Julie Bertagna lives in Glasgow with her husband and daughter. She has worked as a teacher and a features journalist and still writes occasional features for the Scottish press. She writes fiction for young people of all ages and her books Exodus and Zenith, set in a future drowned world, have an adult readership as well. All of Julie's older novels have been nominated for the Carnegie Medal, The Opposite of Chocolate was shortlisted for the Booktrust Teenage Fiction Prize, and Exodus for many awards, including the Whitbread; it won a Friends of the Earth Eco Prize. Her latest book, Zenith, is the sequel to Exodus, and she's currently working on the third book, Aurora. Here Julie discusses Edith Wharton's The Age of Innocence.
Julie Bertagna on The Age of Innocence by Edith Wharton
In Venice a few years ago, the fictional trail that Salley Vickers' Miss Garnet's Angel had cast over the city had become a public hazard. Turn a corner and you'd crash into someone in a daze, eyes cast heavenwards for a glimpse of a stone angel, discovering the city as Miss Garnet does in the novel. But I was on my own literary pilgrimage and one foggy morning I found what I was looking for in an empty, dead-end calle. I stood covered in goosebumps at an oak door with a large, round, brass doorbell engraved with the name 'Curtis'. This was the back entrance to the Palazzi Barbero, owned by the Curtis family whose twin Venetian palaces were once the gathering-place for talents such as Henry James and John Singer Sargent. If I'd had the climbing skills of my own self aged 10 I would have scaled the high wall and dropped into the enclosed garden where James wrote The Aspern Papers, then crept into the palazzo rooms where he set key scenes of The Wings of the Dove. But there was no way in and all I could do was gaze up at the shuttered windows, imagining Milly, Kate and Densher inside. I saw them as if they lived in a fictional membrane co-existing with the real world.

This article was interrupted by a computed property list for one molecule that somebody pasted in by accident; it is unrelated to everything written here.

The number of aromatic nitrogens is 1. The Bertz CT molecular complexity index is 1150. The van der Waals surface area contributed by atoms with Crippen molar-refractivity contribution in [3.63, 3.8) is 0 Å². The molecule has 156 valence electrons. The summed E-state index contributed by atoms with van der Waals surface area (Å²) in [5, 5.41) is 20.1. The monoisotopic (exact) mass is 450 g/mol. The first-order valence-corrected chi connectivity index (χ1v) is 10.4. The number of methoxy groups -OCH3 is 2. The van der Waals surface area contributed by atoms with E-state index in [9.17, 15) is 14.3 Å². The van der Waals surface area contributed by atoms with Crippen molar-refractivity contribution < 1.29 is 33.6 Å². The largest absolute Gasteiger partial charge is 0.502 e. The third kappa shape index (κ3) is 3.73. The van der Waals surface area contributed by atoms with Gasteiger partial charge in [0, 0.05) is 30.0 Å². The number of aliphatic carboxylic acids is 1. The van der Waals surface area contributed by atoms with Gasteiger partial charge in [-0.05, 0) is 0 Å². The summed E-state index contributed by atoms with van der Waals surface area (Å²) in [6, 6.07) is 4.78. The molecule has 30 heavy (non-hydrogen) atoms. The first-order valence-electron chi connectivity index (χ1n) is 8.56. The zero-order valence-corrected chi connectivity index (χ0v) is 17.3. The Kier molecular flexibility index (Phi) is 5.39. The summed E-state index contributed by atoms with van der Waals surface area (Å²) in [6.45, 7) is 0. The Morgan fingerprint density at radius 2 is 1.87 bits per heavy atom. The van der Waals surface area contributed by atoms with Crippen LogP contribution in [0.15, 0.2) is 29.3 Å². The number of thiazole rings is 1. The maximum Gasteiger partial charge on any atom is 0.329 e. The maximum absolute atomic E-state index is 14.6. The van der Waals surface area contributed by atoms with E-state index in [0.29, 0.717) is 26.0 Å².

As I stood in the drifting fog, my imagined scene began to feel more real than the hazy, dream-like city around me. And I found myself thinking of Newland Archer at the end of Edith Wharton's Pulitzer Prize winner, The Age of Innocence, as he walks away from a shuttered window in Paris, where an imagined reconciliation is 'more real to me here than if I went up'.
Opening an email the other day from my new US publishers, I was suddenly in the company of Newland Archer again for the first time since that day in Venice. The publisher's address was Fifth Avenue, but it wasn't today's Fifth Avenue of Saks and Tiffany's I was imaginatively walking down, it was the post-revolutionary New York of the 1870s where Edith Wharton grew up.
The Age of Innocence is about the old tribal families of New York and the 'dangerous' influx of new people who made it the city it is today. It's the story of how civilization works, how the individual becomes civilized by the human tribe. In Newland Archer and Ellen Olenska, Wharton shows the fire of the individual spirit stamped upon, as the would-be lovers are sacrificed to the overriding needs of the tribe to survive and thrive.